git-pull sets write bit, git-push does not

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git-pull sets write bit, git-push does not

Alexander E Genaud-3
git-pull sets write bit, git-push does not

Hello,

Background: I am using Git locally with ClearCase upstream. I
initialized a Git repository on top of a ClearCase snapshot view,
while my work branches are in a clone. As ClearCase is particular
about the write bit, I have come to depend on an undocumented feature
of Git. Namely, that git-push preserves read only permissions, while
git-pull sets modified files writable.

Can git-push be relied upon to preserve the write bit (readonly)? Why
is git-pull different? Is it a side effect of the plumbing?

Thanks,
Alex

http://genaud.net/2008/08/clearcase-globally-git-locally/


Simplified case:

echo --
echo create a repo r1 with files A and B committed
echo --
mkdir r1
cd r1
echo A > A
echo B > B
git init
git add .
git commit -m init

echo --
echo create an identical repo r2 whose files are readonly
echo --
cp -r ../r1 ../r2
chmod u-w ../r2/[AB]

echo --
echo push a modification of A from r1 to r2
echo --
echo AA > A
git commit -a -m modA
git push ../r2

echo --
echo pull a modification of B from r1 to r2
echo --
echo BB > B
git commit -a -m modB
cd ../r2
git pull ../r1

echo --
echo notice that pushed A remains readonly
echo while pulled B has become writable
echo --
ls -l


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Re: git-pull sets write bit, git-push does not

Matt Pearson-3
On Sat, Aug 2, 2008 at 6:32 PM, Alexander E Genaud <[hidden email]> wrote:

> git-pull sets write bit, git-push does not
>
> Hello,
>
> Background: I am using Git locally with ClearCase upstream. I
> initialized a Git repository on top of a ClearCase snapshot view,
> while my work branches are in a clone. As ClearCase is particular
> about the write bit, I have come to depend on an undocumented feature
> of Git. Namely, that git-push preserves read only permissions, while
> git-pull sets modified files writable.
>
> Can git-push be relied upon to preserve the write bit (readonly)? Why
> is git-pull different? Is it a side effect of the plumbing?

Push and pull are not opposite operations: the opposite of push is
fetch. This is because pull updates the working copy, while push does
not (like fetch, it only modifies the ref).

>
> Thanks,
> Alex
>
> http://genaud.net/2008/08/clearcase-globally-git-locally/
>
>
> Simplified case:
>
> echo --
> echo create a repo r1 with files A and B committed
> echo --
> mkdir r1
> cd r1
> echo A > A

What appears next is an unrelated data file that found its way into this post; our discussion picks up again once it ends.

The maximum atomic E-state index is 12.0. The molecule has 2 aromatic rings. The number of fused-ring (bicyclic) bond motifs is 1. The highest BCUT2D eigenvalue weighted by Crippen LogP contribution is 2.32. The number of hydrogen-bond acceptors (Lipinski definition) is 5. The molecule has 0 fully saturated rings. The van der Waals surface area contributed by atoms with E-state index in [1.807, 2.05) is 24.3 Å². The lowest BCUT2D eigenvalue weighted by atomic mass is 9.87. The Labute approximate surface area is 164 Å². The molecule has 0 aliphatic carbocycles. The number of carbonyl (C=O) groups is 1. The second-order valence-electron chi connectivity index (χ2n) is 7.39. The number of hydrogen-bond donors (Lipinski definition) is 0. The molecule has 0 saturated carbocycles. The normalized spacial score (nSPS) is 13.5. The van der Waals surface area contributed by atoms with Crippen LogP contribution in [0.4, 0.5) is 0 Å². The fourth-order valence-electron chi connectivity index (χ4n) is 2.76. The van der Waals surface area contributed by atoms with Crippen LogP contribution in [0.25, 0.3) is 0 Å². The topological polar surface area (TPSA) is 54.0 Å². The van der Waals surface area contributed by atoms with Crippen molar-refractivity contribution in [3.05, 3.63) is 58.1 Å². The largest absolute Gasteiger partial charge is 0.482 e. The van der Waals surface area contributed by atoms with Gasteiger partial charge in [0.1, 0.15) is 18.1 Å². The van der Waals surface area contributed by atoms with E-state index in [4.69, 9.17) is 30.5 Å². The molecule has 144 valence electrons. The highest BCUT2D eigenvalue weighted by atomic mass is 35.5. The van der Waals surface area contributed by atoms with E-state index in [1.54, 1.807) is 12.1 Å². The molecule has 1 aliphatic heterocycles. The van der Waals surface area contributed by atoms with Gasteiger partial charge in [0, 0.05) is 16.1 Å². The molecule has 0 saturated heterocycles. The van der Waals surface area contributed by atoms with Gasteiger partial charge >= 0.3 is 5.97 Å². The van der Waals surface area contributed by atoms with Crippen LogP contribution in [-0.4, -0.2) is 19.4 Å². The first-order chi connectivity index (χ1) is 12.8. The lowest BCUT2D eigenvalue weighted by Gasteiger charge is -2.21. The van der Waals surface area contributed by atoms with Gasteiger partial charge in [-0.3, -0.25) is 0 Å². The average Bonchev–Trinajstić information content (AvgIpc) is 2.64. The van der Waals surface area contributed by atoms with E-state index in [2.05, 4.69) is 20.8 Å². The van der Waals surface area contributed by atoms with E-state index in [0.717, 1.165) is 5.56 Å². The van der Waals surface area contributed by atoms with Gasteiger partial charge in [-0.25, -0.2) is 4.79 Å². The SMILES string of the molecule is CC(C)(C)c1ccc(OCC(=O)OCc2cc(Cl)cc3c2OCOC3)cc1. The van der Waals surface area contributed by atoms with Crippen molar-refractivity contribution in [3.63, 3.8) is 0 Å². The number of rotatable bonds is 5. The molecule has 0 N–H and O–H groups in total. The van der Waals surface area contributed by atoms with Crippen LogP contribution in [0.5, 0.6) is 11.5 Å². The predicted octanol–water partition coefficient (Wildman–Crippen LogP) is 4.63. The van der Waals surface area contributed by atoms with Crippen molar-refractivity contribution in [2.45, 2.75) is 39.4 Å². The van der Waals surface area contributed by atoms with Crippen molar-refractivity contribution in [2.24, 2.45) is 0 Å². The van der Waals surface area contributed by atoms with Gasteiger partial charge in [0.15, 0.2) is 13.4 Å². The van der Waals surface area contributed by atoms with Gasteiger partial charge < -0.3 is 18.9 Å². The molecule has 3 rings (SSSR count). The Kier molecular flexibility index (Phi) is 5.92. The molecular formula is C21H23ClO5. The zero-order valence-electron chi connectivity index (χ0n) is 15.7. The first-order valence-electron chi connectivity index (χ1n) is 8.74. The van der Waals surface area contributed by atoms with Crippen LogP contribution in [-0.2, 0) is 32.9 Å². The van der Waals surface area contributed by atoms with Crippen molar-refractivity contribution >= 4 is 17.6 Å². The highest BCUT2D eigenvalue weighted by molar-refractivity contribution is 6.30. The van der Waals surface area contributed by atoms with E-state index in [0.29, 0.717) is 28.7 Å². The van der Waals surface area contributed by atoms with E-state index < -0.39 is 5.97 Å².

> echo B > B
> git init
> git add .
> git commit -m init
>
> echo --
> echo create an identical repo r2 whose files are readonly
> echo --
> cp -r ../r1 ../r2
> chmod u-w ../r2/[AB]
>
> echo --
> echo push a modification of A from r1 to r2
> echo --
> echo AA > A
> git commit -a -m modA
> git push ../r2
>
> echo --
> echo pull a modification of B from r1 to r2
> echo --
> echo BB > B
> git commit -a -m modB
> cd ../r2
> git pull ../r1
>
> echo --
> echo notice that pushed A remains readonly
> echo while pulled B has become writable
> echo --
> ls -l
>
After running this:
$ cat A
A
$ cat ../r1/A
AA

The working copy in r2 was not updated with the changes you pushed to
it (both the content and the mode change).
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Re: git-pull sets write bit, git-push does not

Matt Pearson-3
On Sat, Aug 2, 2008 at 7:18 PM, Matt Pearson <[hidden email]> wrote:
> The working copy in r2 was not updated with the changes you pushed to
> it (both the content and the mode change).

Hm, your test case is more complicated than I originally thought. I
get that result with the git from Ubuntu Hardy, but current master
dies on the pull complaining B is not uptodate (has local changes). I
guess this was a bug that was fixed, but there's no way I'm going to
bisect or look at release notes over half a year (or more) of changes
:)

What it mainly comes down to is that git has only two possible file
modes: 644 and 755. These are the only ones that will ever be stored
in the object database. It seems like older git would ignore
permission changes to the working copy, and reset the permissions to
the "normalized" version when updating a file that was modified by the
pull.

Here's a blow-by-blow explanation. I'll use numbers to refer to the
commits, where 1 is the initial commit, 2 is the commit you pushed,
and 3 is the one you pulled. After the cp -r, both repos have a clean
working tree; the chmod dirties the working tree of r2.

The push causes both repos to have 2 be the HEAD commit, but r2 keeps
the dirty working tree changes, including (what now appears to be,
from git's POV) a change in the content of A from 'AA' to the 'A' in
the initial commit. (The content change will appear as a staged change
when running status in r2, because the index isn't updated either)

When pulling 3, git thinks that these changes were made on top of 2,
and you want to keep them. So it doesn't modify the contents of A
because A was not changed in commit 3---if it was, you'd get a "not
uptodate" message.

B, however, *was* changed in 3, so it tries to apply those changes.
With the older version, it seems to ignore the permissions change and
simply fast-forward to the state B was in after commit 3 (content
'BB', mode 644). With the newer version, it does see that the mode has
been changed, and aborts due to a conflict. In fact, it doesn't seem
to like any mode change---it still dies with a conflict if I change
the chmod to 'a+x'.

Hope that clears it up better---figuring this out helped me learn some
stuff about git. Now I'll wait for someone more knowledgeable than I
to tell me I'm wrong. :)

Matt
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